How it works is that you take an audience-attracting piece of content, like an article. The article contextually features advertising based on a keyword on the page by displaying smart product placements based on an algorithm that is carefully chosen by the merchant or brand. Then and there, the audience can ‘add to cart’ without going through the hoops of multiple redirections or manually inputting a separate site.
Allure and L’Oréal are only a few of the brands that are now relying on this formula. With shoppable content, the consumer is captive right at the moment of influence. For example, IKEA’s revolutionary augmented reality app, which lets users see how its products would look in their space, allows customers to buy that particular piece right then and there.
The aforementioned luxury retailer Net-a-Porter takes things further by turning even the analogue into a shoppable channel. The Edit is its weekly digital magazine that expectedly leads the audience to product pages upon clicking on editorial layouts. However, Porter is an actual, tangible print magazine. When readers scan over the images with the Net-a-Porter app, they can immediately purchase the featured products.
Taobao has attracted millions of shoppers via live stream shopping. YouTube has installed a direct-response ad format with browsable product thumbnails underneath the video. Pinterest has turned its top-performing organic Pins into shoppable ads. TikTok has launched an integrated shopping feature, virtual teleshopping, and even dance contests that link to in-app purchasing.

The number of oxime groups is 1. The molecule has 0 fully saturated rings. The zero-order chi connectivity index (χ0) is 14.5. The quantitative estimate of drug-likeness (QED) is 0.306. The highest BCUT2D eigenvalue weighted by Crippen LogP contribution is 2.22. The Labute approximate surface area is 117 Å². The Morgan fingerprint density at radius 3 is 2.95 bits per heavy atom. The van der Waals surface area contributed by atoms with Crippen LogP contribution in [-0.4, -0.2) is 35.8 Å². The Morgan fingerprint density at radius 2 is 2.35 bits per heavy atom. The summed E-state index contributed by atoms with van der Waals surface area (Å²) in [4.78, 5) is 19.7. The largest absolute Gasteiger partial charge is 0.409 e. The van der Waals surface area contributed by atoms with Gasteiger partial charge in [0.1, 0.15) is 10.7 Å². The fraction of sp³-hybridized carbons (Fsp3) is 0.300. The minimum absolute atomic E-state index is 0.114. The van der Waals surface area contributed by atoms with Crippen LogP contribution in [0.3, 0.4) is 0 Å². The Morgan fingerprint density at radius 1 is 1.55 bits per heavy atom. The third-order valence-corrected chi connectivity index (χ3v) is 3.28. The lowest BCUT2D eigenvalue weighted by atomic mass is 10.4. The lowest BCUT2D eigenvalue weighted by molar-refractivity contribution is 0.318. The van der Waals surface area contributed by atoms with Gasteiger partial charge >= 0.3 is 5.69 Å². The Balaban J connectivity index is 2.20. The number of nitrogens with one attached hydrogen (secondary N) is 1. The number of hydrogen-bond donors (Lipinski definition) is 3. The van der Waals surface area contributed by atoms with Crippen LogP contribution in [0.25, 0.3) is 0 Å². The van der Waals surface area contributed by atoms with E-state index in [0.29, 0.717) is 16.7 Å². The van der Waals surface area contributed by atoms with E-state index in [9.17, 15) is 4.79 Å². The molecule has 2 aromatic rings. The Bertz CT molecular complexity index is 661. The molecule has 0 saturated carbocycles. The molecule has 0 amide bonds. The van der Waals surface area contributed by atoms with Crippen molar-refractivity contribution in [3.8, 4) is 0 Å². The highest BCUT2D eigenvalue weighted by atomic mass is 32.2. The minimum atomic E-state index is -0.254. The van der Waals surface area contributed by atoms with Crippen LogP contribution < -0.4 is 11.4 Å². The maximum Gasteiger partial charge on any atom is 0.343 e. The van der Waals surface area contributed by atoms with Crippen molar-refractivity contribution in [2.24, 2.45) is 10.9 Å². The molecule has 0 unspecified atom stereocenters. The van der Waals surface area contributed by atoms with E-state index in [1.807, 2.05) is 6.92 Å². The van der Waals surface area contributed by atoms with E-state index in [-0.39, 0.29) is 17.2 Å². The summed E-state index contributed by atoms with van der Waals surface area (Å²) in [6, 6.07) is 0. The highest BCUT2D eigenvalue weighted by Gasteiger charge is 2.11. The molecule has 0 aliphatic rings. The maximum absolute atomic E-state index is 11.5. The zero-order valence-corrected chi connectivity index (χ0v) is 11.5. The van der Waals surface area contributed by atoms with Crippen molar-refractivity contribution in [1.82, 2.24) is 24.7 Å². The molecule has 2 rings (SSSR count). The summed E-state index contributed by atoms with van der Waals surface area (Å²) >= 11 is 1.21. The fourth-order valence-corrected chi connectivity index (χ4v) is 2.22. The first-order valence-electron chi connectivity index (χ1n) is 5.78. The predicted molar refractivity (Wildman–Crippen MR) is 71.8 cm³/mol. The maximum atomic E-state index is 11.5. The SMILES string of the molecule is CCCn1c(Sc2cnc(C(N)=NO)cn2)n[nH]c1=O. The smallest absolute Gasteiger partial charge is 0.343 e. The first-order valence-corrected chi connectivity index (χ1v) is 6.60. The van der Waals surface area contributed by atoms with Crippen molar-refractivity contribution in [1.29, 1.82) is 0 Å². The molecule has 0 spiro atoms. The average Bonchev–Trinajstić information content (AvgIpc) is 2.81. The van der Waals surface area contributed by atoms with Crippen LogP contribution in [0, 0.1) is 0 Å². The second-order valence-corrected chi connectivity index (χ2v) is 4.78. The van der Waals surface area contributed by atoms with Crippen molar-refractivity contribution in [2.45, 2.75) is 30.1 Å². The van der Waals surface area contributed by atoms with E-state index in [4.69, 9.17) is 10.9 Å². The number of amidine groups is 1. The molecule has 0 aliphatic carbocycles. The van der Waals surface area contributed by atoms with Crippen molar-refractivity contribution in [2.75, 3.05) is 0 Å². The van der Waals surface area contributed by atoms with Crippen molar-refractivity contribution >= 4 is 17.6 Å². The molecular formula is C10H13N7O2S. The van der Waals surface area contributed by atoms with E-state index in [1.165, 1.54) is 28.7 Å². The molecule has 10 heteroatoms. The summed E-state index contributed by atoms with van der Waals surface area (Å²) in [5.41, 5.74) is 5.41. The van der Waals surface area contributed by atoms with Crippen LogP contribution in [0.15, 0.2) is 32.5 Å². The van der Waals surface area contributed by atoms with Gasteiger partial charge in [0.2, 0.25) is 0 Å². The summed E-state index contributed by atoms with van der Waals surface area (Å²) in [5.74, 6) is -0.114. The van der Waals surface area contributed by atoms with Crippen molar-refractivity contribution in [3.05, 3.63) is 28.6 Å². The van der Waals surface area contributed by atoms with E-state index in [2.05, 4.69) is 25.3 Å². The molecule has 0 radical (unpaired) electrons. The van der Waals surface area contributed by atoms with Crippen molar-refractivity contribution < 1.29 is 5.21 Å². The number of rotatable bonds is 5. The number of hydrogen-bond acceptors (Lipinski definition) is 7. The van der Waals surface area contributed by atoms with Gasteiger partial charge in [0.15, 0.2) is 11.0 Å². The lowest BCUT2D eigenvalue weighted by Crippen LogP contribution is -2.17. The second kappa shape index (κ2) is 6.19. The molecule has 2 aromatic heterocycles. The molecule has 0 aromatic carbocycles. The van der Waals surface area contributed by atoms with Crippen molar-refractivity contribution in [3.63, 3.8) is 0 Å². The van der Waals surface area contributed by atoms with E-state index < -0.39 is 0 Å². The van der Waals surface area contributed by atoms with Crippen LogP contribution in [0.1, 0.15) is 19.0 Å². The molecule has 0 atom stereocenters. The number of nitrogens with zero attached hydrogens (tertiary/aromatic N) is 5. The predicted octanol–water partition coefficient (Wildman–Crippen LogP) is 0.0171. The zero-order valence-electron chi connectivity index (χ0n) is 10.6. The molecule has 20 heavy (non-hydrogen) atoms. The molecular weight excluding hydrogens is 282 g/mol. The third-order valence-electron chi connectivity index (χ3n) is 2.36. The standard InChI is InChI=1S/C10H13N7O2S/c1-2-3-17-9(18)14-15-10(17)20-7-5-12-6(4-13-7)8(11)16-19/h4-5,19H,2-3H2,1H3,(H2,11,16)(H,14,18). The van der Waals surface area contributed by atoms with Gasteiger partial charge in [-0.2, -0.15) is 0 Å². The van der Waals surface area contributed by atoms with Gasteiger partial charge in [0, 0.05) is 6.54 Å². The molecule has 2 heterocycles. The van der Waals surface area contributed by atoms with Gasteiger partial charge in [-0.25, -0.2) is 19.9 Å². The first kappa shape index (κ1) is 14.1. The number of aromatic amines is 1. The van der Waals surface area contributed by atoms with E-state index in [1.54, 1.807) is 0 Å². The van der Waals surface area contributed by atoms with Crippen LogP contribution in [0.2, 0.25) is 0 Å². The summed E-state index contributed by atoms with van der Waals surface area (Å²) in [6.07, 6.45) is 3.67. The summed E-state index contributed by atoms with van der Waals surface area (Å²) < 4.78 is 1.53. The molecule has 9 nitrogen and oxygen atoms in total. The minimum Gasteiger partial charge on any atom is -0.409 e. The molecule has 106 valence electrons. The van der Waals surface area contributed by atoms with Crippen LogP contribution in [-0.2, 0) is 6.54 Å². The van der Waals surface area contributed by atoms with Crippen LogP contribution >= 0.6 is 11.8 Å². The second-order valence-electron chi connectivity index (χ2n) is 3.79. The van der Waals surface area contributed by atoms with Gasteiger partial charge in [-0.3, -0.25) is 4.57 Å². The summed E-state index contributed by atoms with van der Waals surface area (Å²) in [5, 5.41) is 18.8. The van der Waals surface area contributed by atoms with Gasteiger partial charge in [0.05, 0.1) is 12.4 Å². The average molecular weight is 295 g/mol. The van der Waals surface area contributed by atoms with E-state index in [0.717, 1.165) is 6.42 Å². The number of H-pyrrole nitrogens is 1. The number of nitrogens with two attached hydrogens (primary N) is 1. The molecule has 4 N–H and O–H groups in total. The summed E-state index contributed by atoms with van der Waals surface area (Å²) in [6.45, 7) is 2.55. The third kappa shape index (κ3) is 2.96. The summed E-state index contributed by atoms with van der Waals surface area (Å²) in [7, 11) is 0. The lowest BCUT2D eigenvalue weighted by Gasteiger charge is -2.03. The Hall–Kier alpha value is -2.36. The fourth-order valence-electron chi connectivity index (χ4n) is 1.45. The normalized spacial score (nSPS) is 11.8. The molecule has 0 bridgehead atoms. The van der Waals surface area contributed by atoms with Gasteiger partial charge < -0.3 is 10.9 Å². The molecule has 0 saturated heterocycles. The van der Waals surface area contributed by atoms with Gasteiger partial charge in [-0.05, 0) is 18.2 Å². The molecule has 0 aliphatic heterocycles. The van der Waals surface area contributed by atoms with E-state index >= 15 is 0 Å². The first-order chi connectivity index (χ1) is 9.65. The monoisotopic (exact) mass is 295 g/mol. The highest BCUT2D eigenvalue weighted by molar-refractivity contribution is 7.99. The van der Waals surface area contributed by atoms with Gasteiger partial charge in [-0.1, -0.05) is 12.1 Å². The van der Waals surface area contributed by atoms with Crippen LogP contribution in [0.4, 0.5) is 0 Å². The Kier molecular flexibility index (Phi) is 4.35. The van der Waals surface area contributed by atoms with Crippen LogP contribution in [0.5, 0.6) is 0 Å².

The progression of social media as a shoppable content venue is as organic as they come. It has a built-in audience that depends on social media channels for entertainment, inspiration, and now a procurement of those first two. Yet, these are only the tip of the iceberg when coming up with shoppable solutions for content.
A More Meaningful Experience
When a company makes more engaging content and realises its commercial potential, it does not only benefit the brand but the consumer as well. Using performance-driven data offers consumers a more personalised and authentic journey. These numbers instigate a better understanding of people and their behaviours and inspire content that is much more relatable.
Content marketing answers people’s questions at the right place and at the right time. Shoppable content takes that a step further – presenting benefits for everyone in the journey. It is as measurable as it is personal. It’s not just the next big thing. It’s here, now.
This article is written by Sven Lung, CEO & founder of performance-driven content agency Green Park Content.
The article is published as part of MARKETECH APAC’s thought leadership series What’s NEXT. This features marketing leaders sharing their marketing insights and predictions for the upcoming year. The series aims to equip marketers with actionable insights to future-ready their marketing strategies.
If you are a marketing leader and have insights that you’d like to share with regards to the upcoming trends and practices in marketing, please reach out to [email protected] for an opportunity to have your thought-leadership published on the platform.